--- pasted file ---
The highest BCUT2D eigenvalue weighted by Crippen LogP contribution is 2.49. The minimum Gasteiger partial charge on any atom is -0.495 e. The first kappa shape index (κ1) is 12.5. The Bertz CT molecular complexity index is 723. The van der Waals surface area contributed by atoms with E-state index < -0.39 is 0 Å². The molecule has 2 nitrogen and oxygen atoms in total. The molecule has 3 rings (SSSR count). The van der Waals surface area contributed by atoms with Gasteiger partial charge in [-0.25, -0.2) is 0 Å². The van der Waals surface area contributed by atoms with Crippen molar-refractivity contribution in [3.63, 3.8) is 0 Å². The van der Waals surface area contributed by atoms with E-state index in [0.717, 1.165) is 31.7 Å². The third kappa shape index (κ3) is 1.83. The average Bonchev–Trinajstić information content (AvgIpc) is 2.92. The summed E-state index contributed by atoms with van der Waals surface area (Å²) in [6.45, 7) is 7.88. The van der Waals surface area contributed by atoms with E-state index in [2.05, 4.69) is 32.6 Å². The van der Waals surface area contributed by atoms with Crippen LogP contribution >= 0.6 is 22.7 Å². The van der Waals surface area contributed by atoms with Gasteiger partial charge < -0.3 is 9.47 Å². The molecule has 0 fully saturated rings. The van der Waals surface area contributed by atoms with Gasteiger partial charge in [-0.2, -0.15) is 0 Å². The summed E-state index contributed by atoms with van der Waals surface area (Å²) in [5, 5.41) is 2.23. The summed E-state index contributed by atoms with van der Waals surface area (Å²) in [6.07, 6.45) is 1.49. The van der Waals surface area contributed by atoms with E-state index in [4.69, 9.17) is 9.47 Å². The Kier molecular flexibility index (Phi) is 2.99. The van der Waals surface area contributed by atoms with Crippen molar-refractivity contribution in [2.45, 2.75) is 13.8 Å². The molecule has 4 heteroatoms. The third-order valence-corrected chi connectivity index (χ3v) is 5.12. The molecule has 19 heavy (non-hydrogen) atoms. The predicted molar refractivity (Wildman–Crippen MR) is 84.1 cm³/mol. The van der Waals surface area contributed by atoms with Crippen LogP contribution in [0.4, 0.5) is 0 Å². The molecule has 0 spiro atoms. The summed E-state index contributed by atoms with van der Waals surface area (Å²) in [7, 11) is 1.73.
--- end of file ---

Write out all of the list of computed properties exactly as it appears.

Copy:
The highest BCUT2D eigenvalue weighted by Crippen LogP contribution is 2.49. The minimum Gasteiger partial charge on any atom is -0.495 e. The first kappa shape index (κ1) is 12.5. The Bertz CT molecular complexity index is 723. The van der Waals surface area contributed by atoms with E-state index < -0.39 is 0 Å². The molecule has 2 nitrogen and oxygen atoms in total. The molecule has 3 rings (SSSR count). The van der Waals surface area contributed by atoms with Gasteiger partial charge in [-0.25, -0.2) is 0 Å². The van der Waals surface area contributed by atoms with Crippen molar-refractivity contribution in [3.63, 3.8) is 0 Å². The van der Waals surface area contributed by atoms with E-state index in [0.717, 1.165) is 31.7 Å². The third kappa shape index (κ3) is 1.83. The average Bonchev–Trinajstić information content (AvgIpc) is 2.92. The summed E-state index contributed by atoms with van der Waals surface area (Å²) in [6.45, 7) is 7.88. The van der Waals surface area contributed by atoms with E-state index in [2.05, 4.69) is 32.6 Å². The van der Waals surface area contributed by atoms with Crippen LogP contribution >= 0.6 is 22.7 Å². The van der Waals surface area contributed by atoms with Gasteiger partial charge < -0.3 is 9.47 Å². The molecule has 0 fully saturated rings. The van der Waals surface area contributed by atoms with Gasteiger partial charge in [-0.2, -0.15) is 0 Å². The summed E-state index contributed by atoms with van der Waals surface area (Å²) in [5, 5.41) is 2.23. The summed E-state index contributed by atoms with van der Waals surface area (Å²) in [6.07, 6.45) is 1.49. The van der Waals surface area contributed by atoms with E-state index in [4.69, 9.17) is 9.47 Å². The Kier molecular flexibility index (Phi) is 2.99. The van der Waals surface area contributed by atoms with Crippen molar-refractivity contribution in [2.45, 2.75) is 13.8 Å². The molecule has 4 heteroatoms. The third-order valence-corrected chi connectivity index (χ3v) is 5.12. The molecule has 19 heavy (non-hydrogen) atoms. The predicted molar refractivity (Wildman–Crippen MR) is 84.1 cm³/mol. The van der Waals surface area contributed by atoms with Crippen LogP contribution in [0.4, 0.5) is 0 Å². The molecule has 0 spiro atoms. The summed E-state index contributed by atoms with van der Waals surface area (Å²) in [7, 11) is 1.73.